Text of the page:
Jhaquiel Reagan gained his 15 minutes of fame, and then some, earlier this year when his story about walking 10 miles to a job interview went viral. As his story spread nationwide, the country couldn’t seem to get enough of the work ethic the 19 year old exhibited, and he couldn’t hide his joy at being offered a job by the man who saw him walking and gave him a ride.
This was in February. Fast forward to present day, where Reagan has a new job, one that he feels is putting him on a path to own a successful business himself someday, and has welcomed a new baby into his family, another son that he’s hoping to raise with the same work ethic that made him famous.
When Art Bouvier saw Reagan walking in Indianapolis on a freezing and snowy day to interview for a job, he not only offered to give him a ride, but offered him a job at Papa Roux, his New Orleans-style restaurant.
Watch this video from WXIN-TV that made Reagan a viral sensation:
Bouvier saw something in Reagan.
After Reagan’s story went viral, a man in Colorado working for Vemma, a nutrition company making the energy drink Verve among other products, saw this same something in Reagan.
Fred Soto, a man Reagan said is his mentor and business partner, called it grit.
After a few months of working at Papa Roux, Reagan decided to take up the opportunity offered by Vemma.
“I’m in a business where it’s not easy. Direct sales is not an easy business,” Soto told TheBlaze. “But there are people who succeed and the thing that’s a common denominator is grit. It’s almost like an X-factor.
“When you work with so many people, it’s easy to identify grit,” Soto said of Reagan.
Reagan flew out to Colorado for a couple months for training.
“We put him on a course to change who he is: put him on right path so that he can learn the necessary skill set,” Soto said. “He’s really going to turn some heads as he develops.”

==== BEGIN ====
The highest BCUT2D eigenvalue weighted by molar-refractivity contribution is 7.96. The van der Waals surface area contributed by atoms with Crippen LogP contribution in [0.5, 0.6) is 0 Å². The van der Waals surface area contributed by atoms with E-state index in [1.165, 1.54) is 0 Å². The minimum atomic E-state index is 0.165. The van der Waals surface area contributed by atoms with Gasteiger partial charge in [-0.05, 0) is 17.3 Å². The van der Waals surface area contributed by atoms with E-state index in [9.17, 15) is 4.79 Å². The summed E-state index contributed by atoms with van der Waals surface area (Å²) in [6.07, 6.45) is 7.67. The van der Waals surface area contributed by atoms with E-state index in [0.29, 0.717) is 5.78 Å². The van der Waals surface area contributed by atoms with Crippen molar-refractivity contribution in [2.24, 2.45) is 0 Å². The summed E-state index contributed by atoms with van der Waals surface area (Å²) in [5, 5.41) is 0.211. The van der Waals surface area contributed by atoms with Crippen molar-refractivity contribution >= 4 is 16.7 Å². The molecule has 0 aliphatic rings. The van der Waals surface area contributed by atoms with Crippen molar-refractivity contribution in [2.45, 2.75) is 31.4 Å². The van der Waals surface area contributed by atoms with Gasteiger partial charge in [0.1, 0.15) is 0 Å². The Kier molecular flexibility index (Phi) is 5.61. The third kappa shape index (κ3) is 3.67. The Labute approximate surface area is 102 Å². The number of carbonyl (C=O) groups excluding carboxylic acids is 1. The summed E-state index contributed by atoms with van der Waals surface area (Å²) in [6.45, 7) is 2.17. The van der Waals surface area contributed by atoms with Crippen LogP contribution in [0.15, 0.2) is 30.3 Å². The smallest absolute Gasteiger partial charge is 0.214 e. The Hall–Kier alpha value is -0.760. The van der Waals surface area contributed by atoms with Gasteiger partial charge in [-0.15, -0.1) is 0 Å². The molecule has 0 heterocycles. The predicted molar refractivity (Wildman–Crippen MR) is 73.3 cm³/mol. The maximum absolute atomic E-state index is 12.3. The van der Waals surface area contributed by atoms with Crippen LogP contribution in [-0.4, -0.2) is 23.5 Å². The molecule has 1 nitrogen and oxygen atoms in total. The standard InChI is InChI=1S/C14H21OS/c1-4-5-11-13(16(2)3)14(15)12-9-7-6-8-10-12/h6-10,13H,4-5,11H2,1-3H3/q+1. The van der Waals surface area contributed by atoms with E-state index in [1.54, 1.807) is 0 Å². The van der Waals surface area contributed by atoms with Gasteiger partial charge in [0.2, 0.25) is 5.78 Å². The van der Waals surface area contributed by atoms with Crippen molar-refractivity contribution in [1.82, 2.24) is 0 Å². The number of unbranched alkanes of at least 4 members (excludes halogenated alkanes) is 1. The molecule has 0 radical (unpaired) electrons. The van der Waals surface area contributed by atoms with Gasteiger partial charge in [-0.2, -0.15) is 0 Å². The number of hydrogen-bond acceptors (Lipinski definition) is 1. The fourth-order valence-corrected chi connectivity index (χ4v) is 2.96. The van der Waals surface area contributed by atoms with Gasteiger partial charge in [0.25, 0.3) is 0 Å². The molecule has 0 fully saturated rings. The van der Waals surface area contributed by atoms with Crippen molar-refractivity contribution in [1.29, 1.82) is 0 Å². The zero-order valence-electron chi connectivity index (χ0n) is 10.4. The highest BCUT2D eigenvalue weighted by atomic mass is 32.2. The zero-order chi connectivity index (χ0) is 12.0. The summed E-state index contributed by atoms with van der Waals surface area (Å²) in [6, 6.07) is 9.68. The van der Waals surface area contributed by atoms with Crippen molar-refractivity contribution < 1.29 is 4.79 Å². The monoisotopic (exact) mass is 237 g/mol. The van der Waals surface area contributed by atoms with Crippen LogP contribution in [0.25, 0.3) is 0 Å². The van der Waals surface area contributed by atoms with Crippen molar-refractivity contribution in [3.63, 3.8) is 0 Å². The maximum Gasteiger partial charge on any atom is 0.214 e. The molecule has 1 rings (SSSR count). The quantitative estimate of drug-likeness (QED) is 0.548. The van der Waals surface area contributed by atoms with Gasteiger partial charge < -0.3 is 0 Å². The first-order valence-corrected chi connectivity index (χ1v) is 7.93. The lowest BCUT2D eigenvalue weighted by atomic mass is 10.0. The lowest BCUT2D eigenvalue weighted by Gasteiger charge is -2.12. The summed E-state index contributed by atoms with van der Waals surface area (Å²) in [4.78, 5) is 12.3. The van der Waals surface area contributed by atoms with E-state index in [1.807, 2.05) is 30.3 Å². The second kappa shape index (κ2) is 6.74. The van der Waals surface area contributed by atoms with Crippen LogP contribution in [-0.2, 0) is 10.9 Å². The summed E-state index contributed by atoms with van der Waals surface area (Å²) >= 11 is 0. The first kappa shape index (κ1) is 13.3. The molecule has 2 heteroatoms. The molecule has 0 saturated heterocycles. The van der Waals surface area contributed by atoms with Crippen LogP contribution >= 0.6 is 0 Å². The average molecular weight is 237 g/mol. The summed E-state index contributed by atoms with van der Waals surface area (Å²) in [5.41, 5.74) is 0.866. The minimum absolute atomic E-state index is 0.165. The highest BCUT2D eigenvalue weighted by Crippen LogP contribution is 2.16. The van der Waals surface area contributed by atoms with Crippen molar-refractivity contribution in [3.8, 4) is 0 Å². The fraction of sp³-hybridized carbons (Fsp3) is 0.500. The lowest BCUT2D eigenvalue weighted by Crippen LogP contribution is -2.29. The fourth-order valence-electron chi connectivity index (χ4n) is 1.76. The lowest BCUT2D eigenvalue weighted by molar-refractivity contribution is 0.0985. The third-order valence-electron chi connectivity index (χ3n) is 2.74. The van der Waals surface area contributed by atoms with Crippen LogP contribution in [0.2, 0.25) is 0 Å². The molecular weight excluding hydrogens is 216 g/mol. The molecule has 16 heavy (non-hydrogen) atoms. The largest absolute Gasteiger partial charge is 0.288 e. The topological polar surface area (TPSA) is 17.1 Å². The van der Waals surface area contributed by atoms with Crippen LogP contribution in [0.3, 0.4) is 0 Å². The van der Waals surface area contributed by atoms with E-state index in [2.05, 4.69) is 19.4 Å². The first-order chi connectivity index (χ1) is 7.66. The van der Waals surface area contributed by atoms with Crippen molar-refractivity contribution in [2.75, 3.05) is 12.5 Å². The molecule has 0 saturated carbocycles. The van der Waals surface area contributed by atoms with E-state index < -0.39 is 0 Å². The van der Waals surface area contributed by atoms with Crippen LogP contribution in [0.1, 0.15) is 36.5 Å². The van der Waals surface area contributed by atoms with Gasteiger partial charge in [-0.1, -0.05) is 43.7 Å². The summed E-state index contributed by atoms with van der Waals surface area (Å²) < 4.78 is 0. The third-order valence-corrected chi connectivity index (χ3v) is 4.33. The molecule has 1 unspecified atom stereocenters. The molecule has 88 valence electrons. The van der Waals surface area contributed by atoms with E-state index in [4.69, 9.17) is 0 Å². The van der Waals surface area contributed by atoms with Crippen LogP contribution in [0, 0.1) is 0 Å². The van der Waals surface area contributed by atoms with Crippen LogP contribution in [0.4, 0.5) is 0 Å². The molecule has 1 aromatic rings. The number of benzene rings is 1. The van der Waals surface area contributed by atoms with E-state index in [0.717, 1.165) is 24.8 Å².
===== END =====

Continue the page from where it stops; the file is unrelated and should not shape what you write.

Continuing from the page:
At this point, Reagan said his role with Vemma is “about energy drinks and video links.” This business model involves Reagan talking with people he meets and asking if he can show them a promotional video about the company. If they’re interested in joining, Reagan said he takes their information and stays in contact with them.
“At the company’s core is our mission to help others by enhancing their well-being, and offering an income stream to people who introduce others to a product line they believe in,” the company video stated.
“My goal is to be an ambassador and be making a six figure income, and honestly my main goal is to help other kids my age see what I see and do what I do,” Reagan said. “I show people they can be successful and do better with their life.”
Learning his work ethic from his father, Reagan said he hopes to impart the same trait on his two sons.
“At age 13 or 14, I’d go to work with [my dad]. I saw how he ran his business. I’d go to meetings,” Reagan said. “I want to set my family up and be financially free for the rest of my life. Now that I have a newborn son, I want to encourage him to do the same.”
When asked about the perspective held by some that the younger generation is entitled and not accustomed to hard work, Reagan and Soto said they think this sentiment is shifting.
“I believe the current model — go to school, get good grades; go to college, get good grades; take out student loans; get a job — I think that model is antiquated,” Soto said. “I believe it’s a broken model. In this age demographic, these kids are realizing it’s a broken model.”
“I would say, personally, more and more people my age are trying and trying to work hard to earn a living than thinking they deserve something,” Reagan said. “When all that happened to me, I didn’t think I deserved it. I didn’t deserve the blessing that I got.”
Even though the viral attention changed various aspects of Reagan’s life, one thing has remained the same throughout.
“I don’t mind working my tail to the bone everyday,” he said.